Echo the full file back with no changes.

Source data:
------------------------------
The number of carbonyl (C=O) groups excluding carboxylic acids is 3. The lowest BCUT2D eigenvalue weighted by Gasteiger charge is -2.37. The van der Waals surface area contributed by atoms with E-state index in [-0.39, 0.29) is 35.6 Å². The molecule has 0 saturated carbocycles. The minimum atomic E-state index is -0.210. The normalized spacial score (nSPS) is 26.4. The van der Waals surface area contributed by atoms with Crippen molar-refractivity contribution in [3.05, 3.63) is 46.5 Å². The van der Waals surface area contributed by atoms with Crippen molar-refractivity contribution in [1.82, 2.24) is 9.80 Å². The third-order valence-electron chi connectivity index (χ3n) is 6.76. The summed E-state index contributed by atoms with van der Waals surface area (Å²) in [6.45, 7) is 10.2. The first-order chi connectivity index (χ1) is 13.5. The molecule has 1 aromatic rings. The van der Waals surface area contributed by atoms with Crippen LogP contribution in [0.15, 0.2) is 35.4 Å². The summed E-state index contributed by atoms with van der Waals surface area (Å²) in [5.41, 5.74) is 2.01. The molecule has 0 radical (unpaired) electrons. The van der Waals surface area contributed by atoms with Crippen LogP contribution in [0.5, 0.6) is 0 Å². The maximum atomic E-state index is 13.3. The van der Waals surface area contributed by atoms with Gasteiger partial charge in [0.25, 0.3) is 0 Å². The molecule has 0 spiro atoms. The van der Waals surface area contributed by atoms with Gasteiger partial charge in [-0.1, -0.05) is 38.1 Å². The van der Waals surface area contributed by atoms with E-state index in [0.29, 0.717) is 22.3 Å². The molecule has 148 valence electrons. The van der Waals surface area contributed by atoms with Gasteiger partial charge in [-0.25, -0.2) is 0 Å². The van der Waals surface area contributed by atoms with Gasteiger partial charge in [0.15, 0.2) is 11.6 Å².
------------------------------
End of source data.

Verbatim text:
The number of carbonyl (C=O) groups excluding carboxylic acids is 3. The lowest BCUT2D eigenvalue weighted by Gasteiger charge is -2.37. The van der Waals surface area contributed by atoms with E-state index in [-0.39, 0.29) is 35.6 Å². The molecule has 0 saturated carbocycles. The minimum atomic E-state index is -0.210. The normalized spacial score (nSPS) is 26.4. The van der Waals surface area contributed by atoms with Crippen molar-refractivity contribution in [3.05, 3.63) is 46.5 Å². The van der Waals surface area contributed by atoms with Crippen molar-refractivity contribution in [1.82, 2.24) is 9.80 Å². The third-order valence-electron chi connectivity index (χ3n) is 6.76. The summed E-state index contributed by atoms with van der Waals surface area (Å²) in [6.45, 7) is 10.2. The first-order chi connectivity index (χ1) is 13.5. The molecule has 1 aromatic rings. The van der Waals surface area contributed by atoms with Crippen LogP contribution in [0.15, 0.2) is 35.4 Å². The summed E-state index contributed by atoms with van der Waals surface area (Å²) in [5.41, 5.74) is 2.01. The molecule has 0 radical (unpaired) electrons. The van der Waals surface area contributed by atoms with Crippen LogP contribution in [0.5, 0.6) is 0 Å². The maximum atomic E-state index is 13.3. The van der Waals surface area contributed by atoms with Gasteiger partial charge in [0.25, 0.3) is 0 Å². The molecule has 0 spiro atoms. The van der Waals surface area contributed by atoms with Gasteiger partial charge in [-0.1, -0.05) is 38.1 Å². The van der Waals surface area contributed by atoms with E-state index in [0.29, 0.717) is 22.3 Å². The molecule has 148 valence electrons. The van der Waals surface area contributed by atoms with Gasteiger partial charge in [-0.25, -0.2) is 0 Å². The van der Waals surface area contributed by atoms with Gasteiger partial charge in [0.15, 0.2) is 11.6 Å².